Remember, these folks can vote
The sheeple are woefully undereducated in civics. Citizens don’t need to know every aspect of government structure, but I’m sure this poll result represents the tip of the iceberg. There are too many empty heads out there with the ability to cast a ballot and they don’t know what they are voting for. That’s what the Rove machine counts on — our pitiful education system.
I remember taking a civics/government class. Do they teach this at all anymore? (I also remember learning about banking, money and using checking accounts in school; I’m sure that’s long gone too). I hope that this new civics education commission can find a way to get people to understand some basics. They deserve to know more.
The American Bar Association poll finds many adults struggle to identify the branches of government — legislative, executive and judicial — and have trouble explaining separation of powers.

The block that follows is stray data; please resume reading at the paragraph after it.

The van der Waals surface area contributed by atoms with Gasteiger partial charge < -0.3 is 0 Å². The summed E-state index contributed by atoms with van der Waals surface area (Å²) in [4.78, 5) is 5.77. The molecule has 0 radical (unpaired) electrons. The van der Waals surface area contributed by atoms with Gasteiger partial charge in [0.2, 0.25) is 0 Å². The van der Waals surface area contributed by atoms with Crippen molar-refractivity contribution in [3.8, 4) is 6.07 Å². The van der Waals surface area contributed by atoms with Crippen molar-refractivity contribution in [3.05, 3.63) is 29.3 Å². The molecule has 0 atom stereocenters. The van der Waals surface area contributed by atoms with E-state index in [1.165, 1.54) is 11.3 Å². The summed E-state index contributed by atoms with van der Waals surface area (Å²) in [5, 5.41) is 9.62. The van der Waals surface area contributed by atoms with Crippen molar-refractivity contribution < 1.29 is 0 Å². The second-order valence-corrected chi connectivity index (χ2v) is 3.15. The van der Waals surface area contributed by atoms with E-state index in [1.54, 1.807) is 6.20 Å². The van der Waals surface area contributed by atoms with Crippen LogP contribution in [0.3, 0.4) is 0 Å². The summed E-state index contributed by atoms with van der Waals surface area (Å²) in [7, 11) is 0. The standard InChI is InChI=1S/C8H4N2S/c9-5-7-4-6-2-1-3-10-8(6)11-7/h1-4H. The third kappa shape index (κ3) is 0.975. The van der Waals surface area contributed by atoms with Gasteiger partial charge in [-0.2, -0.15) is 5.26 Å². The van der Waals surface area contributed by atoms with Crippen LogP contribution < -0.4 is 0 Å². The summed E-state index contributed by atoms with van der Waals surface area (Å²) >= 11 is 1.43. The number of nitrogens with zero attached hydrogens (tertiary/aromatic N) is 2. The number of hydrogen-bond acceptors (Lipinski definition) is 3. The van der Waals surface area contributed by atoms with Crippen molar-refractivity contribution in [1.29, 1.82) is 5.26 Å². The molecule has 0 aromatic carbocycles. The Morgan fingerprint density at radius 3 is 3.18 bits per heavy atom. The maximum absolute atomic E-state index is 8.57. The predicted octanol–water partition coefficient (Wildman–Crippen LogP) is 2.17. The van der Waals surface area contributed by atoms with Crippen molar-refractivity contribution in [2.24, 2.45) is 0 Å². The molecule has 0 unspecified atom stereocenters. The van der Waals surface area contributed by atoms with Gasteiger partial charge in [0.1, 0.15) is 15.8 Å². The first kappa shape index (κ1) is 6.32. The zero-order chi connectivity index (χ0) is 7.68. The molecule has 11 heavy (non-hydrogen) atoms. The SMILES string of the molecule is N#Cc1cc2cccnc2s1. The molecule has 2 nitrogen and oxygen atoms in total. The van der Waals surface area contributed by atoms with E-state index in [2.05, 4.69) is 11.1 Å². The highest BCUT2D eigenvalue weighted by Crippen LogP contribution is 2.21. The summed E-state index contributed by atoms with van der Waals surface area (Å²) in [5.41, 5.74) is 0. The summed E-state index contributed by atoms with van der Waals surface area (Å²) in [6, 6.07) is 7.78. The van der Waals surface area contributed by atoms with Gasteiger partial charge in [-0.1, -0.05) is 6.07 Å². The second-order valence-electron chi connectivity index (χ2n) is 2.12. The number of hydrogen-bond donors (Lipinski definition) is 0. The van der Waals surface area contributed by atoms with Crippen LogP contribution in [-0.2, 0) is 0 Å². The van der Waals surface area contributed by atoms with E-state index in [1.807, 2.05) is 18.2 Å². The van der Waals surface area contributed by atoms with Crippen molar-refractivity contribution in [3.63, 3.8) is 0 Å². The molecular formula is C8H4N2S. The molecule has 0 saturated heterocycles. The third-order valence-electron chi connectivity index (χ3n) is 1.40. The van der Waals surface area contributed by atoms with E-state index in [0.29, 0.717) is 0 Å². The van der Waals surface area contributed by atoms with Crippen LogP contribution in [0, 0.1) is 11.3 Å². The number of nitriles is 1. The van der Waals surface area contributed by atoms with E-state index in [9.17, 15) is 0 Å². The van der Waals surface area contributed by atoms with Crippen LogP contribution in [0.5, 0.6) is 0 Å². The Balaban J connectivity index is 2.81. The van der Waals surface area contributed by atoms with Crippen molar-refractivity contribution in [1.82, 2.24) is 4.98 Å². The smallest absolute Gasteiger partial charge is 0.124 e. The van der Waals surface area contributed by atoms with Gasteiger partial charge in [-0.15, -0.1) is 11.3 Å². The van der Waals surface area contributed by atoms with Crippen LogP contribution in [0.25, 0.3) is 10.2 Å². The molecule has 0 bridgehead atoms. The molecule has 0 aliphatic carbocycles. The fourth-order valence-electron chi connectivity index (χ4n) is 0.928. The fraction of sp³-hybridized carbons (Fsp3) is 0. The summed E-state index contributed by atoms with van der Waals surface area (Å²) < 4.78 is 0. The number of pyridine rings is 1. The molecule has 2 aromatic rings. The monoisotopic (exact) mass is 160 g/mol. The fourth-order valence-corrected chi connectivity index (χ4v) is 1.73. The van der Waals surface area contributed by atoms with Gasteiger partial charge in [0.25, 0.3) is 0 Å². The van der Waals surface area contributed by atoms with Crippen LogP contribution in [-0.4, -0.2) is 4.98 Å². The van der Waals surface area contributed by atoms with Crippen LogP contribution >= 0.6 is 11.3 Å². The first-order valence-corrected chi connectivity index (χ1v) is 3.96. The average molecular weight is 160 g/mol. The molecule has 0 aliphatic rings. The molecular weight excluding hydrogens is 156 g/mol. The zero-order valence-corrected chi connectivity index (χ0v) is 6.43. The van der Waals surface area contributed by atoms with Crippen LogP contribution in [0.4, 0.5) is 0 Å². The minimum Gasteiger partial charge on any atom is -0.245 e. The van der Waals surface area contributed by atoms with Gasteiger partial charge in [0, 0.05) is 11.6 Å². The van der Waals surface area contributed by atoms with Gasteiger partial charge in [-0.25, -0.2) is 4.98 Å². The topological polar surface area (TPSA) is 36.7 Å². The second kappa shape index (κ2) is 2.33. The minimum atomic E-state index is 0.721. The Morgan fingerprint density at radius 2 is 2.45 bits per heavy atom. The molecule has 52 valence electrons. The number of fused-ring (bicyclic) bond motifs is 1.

One in five incorrectly said the three branches were Republican, Democrat and independent. Sixteen percent thought the three were local, state and federal.
While eight in 10 people said separation of powers is important, fewer than half, when given four choices, correctly picked that “Congress, the president and the federal courts each have different responsibilities.” Nearly a third thought it meant different federal departments have different powers.
Retiring Supreme Court Justice Sandra Day O’Connor and former Sen. Bill Bradley will be honorary co-chairs of a new civic education commission.